Behavior of shear studs in steel frames with reinforced concrete infill walls

William K. Saari, Jerome F. Hajjar, Arturo E Schultz, Carol K Shield

Research output: Contribution to journalArticlepeer-review

112 Scopus citations


This paper reports on the behavior of headed shear stud connectors for use in steel frames with partially restrained connections and reinforced concrete infill walls, attached compositely to the steel frame around the perimeter of each wall panel (S-RCW system), subjected to seismic loading. In infill walls, the shear connectors lie in the plane of the concrete panel, which results in different behavior from studs in composite beams, for which the majority of past research has been conducted. In particular, shear connectors in infill walls are subjected to axial tension and compression forces due to sidesway and overturning of the S-RCW system, are influenced by the parallel edges of the wall, and are subjected to cyclic forces. An experimental program was developed to quantify the strength and deformation capacities of shear studs for use in S-RCW infill systems addressing the above issues, and to verify existing AISC, PCI, ACI, and Japanese design equations. A modification of the classic push-out test setup was made to accommodate the application of cyclic shear loading and axial tensile loading. Two different steel reinforcement configurations were used, one providing little confining reinforcement around the shear studs, and the other utilizing a steel reinforcement cage to provide ample confinement to the shear stud.

Original languageEnglish (US)
Pages (from-to)1453-1480
Number of pages28
JournalJournal of Constructional Steel Research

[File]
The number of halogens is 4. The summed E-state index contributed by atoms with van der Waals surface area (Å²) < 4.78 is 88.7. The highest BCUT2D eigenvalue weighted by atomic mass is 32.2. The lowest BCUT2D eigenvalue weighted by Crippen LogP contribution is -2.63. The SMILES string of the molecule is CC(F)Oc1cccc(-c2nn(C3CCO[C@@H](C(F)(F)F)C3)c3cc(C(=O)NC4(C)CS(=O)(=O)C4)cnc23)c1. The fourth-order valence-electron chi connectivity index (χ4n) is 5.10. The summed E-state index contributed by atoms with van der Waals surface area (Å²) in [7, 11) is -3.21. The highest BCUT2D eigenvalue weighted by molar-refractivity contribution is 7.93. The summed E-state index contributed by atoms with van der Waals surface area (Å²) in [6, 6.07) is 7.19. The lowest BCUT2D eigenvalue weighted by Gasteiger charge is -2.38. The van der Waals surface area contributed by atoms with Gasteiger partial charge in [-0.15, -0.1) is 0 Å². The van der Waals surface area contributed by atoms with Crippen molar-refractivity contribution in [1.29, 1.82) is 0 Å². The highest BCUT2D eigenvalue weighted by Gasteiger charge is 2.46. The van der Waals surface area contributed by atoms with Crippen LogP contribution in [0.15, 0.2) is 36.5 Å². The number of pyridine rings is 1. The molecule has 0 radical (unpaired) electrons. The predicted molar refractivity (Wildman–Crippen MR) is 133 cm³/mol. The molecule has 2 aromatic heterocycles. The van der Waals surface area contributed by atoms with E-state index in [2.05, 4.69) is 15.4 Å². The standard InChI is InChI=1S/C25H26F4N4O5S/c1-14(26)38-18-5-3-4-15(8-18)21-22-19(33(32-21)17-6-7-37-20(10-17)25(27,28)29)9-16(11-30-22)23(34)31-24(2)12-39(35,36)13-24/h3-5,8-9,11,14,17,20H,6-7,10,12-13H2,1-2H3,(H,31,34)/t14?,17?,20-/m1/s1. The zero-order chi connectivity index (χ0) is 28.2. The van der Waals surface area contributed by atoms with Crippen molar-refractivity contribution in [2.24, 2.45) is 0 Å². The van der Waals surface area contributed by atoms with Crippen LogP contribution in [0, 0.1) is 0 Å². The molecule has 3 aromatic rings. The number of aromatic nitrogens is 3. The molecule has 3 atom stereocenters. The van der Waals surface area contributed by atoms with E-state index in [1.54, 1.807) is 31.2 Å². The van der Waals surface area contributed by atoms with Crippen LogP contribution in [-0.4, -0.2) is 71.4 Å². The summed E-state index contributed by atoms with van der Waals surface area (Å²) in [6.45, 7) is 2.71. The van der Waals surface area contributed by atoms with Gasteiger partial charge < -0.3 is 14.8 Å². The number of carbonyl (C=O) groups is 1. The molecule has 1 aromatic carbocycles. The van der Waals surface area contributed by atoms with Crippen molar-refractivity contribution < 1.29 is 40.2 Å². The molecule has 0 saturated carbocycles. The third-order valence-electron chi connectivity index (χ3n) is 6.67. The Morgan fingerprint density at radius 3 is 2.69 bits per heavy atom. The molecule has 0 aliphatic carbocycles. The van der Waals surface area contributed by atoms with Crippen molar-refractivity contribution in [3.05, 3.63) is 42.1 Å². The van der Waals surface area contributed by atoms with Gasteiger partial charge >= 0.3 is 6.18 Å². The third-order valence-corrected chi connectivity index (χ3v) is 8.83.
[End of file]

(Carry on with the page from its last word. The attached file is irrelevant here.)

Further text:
Issue number10
StatePublished - Oct 2004

Bibliographical note

Funding Information:
Funding for this research was provided by the National Science Foundation (NSF) (Grant No. CMS-9632506) under Dr. Shih-Chi Liu, the Department of Education through a GAANN fellowship for the first author, and the University of Minnesota. In-kind funding and materials were provided by LeJeune Steel Company, Minneapolis, Minnesota. The authors gratefully acknowledge this support. The authors would like to thank Mr. L.A. Wyllie, Degenkolb Engineers, Dr. V. Mujamdar, National Science Foundation, Dr. S.A. Mahin, University of California at Berkeley, and the other members of the Hybrid Wall Systems coordination group of the NSF US–Japan Cooperative Research Program on Composite and Hybrid Structures for providing advise throughout this research project. The authors would also like to thank Mr. P.M. Bergson, University of Minnesota, Mr. L.A. Kloiber, LeJeune Steel Co., Minneapolis, Minnesota, Mr. N. Ojard, Geiger Engineers, and X. Tong, Walter P. Moore Engineers for their assistance in conducting the experiments and analyses on this project. Any opinions, findings, or conclusions and recommendations expressed in this material are those of the authors and do not necessarily reflect the views of the National Science Foundation.


  • Composite construction
  • Partially restrained steel connection
  • Reinforced concrete infill wall
  • Seismic
  • Shear connector
  • Shear stud


Dive into the research topics of 'Behavior of shear studs in steel frames with reinforced concrete infill walls'. Together they form a unique fingerprint.

Cite this